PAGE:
The Department of Transport said it "wholly rejects" the IALPA claim and said there was "nothing in Annexe 13 of the ICAO regulations " that obliged it to file a difference. A spokeswoman for the department said the AAIU chief inspector also concurred with its position.

Under Ireland’s Air Navigation (Notification and Investigation of Accidents, Serious Incidents and Incidents) Regulations 2009, an “interested party” may serve on the minister written “notice of re-examination”.

This is “in respect of findings and conclusions that appear to reflect adversely on the person’s reputation”.

CHC Ireland, which employed the four aircrew, has declined to say whether it sought the review.

Published in News Update
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Almost three years after four Irish Coast Guard aircrew lost their lives in a helicopter crash off the north Mayo coast, a senior counsel has been appointed to chair a review into aspects of the State investigator's final report writes Lorna Siggins

Minister for Transport Shane Ross has appointed senior counsel Patrick McCann to chair the review of the draft final report which has not yet been published by the Air Accident Investigation Unit (AAIU).

Mr McCann will be assisted by an “independent expert member”, Mr Ross said on Wednesday in a statement announcing the establishment of the review board – two months after it was first sought.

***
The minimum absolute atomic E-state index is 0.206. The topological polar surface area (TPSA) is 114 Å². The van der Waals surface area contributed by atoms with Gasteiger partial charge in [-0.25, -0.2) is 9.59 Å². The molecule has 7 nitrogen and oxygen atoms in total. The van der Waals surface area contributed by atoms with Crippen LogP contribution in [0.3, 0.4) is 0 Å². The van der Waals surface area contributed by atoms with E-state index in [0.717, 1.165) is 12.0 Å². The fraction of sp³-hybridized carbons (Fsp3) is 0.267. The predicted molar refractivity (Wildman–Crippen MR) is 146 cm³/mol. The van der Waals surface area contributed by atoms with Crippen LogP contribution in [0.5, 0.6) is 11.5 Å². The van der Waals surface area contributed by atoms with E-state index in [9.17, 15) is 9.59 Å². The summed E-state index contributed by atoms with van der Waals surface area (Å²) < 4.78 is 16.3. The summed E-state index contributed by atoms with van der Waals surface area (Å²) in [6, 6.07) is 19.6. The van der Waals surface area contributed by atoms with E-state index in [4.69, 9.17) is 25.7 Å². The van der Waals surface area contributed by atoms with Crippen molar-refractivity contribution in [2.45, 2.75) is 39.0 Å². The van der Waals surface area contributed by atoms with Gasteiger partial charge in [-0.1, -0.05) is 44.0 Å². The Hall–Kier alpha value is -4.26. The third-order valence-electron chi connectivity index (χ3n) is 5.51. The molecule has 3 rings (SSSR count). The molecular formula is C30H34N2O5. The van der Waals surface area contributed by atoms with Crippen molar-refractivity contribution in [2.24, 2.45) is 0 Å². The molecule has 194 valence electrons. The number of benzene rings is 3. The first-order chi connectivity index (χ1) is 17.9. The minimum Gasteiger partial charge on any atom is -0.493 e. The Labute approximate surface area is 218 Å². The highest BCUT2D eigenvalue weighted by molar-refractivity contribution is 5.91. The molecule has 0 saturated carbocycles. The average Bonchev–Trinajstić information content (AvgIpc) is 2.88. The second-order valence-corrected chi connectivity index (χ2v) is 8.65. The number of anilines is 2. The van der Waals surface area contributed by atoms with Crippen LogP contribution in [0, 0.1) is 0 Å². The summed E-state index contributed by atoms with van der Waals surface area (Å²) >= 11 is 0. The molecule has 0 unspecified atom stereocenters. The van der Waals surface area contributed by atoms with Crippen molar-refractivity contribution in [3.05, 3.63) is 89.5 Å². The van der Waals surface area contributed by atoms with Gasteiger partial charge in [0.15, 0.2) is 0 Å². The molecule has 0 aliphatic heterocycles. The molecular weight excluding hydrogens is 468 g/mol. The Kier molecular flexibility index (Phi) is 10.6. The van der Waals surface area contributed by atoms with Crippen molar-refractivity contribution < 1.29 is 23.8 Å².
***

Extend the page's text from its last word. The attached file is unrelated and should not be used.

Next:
Mr Ross said that the review board would “re-examine certain findings of the draft final report”.

Mr Ross’s department had confirmed back in early January that a review had been requested by a “stakeholder”, which it would not identify.

It said then that “arrangements are being put in place” to set this board up, and confirmed the review would be held in private.

CHC Ireland, which employed the four air crew who died – Capt Dara Fitzpatrick, Capt Mark Duffy, and winch crew Paul Ormsby and Ciarán Smith - declined to say whether it sought the review.

The four air/sea rescue helicopter crew died when their Sikorsky S-92 hit Blackrock island off north Mayo in the early hours of March 14, 2017. The bodies of Ormsby and Smith have not been found to date.

Under the Air Navigation (Notification and Investigation of Accidents, Serious Incidents and Incidents) Regulations 2009, an “interested party” may serve on the minister written “notice of re-examination”.